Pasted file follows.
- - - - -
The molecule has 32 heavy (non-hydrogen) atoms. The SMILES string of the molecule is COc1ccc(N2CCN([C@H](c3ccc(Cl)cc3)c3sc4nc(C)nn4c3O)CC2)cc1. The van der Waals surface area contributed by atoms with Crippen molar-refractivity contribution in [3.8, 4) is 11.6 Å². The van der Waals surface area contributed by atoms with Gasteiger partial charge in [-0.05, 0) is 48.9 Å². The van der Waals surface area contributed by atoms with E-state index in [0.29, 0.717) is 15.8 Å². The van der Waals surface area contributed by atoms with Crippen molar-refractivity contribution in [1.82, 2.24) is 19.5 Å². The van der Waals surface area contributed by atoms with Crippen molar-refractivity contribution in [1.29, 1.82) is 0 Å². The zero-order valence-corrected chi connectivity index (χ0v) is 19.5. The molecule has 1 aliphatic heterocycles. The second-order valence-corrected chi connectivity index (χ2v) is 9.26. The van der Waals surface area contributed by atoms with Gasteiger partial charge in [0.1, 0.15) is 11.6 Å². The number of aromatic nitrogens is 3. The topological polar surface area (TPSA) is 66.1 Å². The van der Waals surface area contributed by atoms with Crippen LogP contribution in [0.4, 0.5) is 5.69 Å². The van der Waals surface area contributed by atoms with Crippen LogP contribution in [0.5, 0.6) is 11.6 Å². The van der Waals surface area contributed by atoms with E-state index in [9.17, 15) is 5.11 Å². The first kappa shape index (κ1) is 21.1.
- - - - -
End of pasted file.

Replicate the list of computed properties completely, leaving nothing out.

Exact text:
The molecule has 32 heavy (non-hydrogen) atoms. The SMILES string of the molecule is COc1ccc(N2CCN([C@H](c3ccc(Cl)cc3)c3sc4nc(C)nn4c3O)CC2)cc1. The van der Waals surface area contributed by atoms with Crippen molar-refractivity contribution in [3.8, 4) is 11.6 Å². The van der Waals surface area contributed by atoms with Gasteiger partial charge in [-0.05, 0) is 48.9 Å². The van der Waals surface area contributed by atoms with E-state index in [0.29, 0.717) is 15.8 Å². The van der Waals surface area contributed by atoms with Crippen molar-refractivity contribution in [1.82, 2.24) is 19.5 Å². The van der Waals surface area contributed by atoms with Crippen molar-refractivity contribution in [1.29, 1.82) is 0 Å². The zero-order valence-corrected chi connectivity index (χ0v) is 19.5. The molecule has 1 aliphatic heterocycles. The second-order valence-corrected chi connectivity index (χ2v) is 9.26. The van der Waals surface area contributed by atoms with Gasteiger partial charge in [0.1, 0.15) is 11.6 Å². The number of aromatic nitrogens is 3. The topological polar surface area (TPSA) is 66.1 Å². The van der Waals surface area contributed by atoms with Crippen LogP contribution in [0.4, 0.5) is 5.69 Å². The van der Waals surface area contributed by atoms with Crippen LogP contribution in [0.5, 0.6) is 11.6 Å². The van der Waals surface area contributed by atoms with E-state index in [9.17, 15) is 5.11 Å². The first kappa shape index (κ1) is 21.1.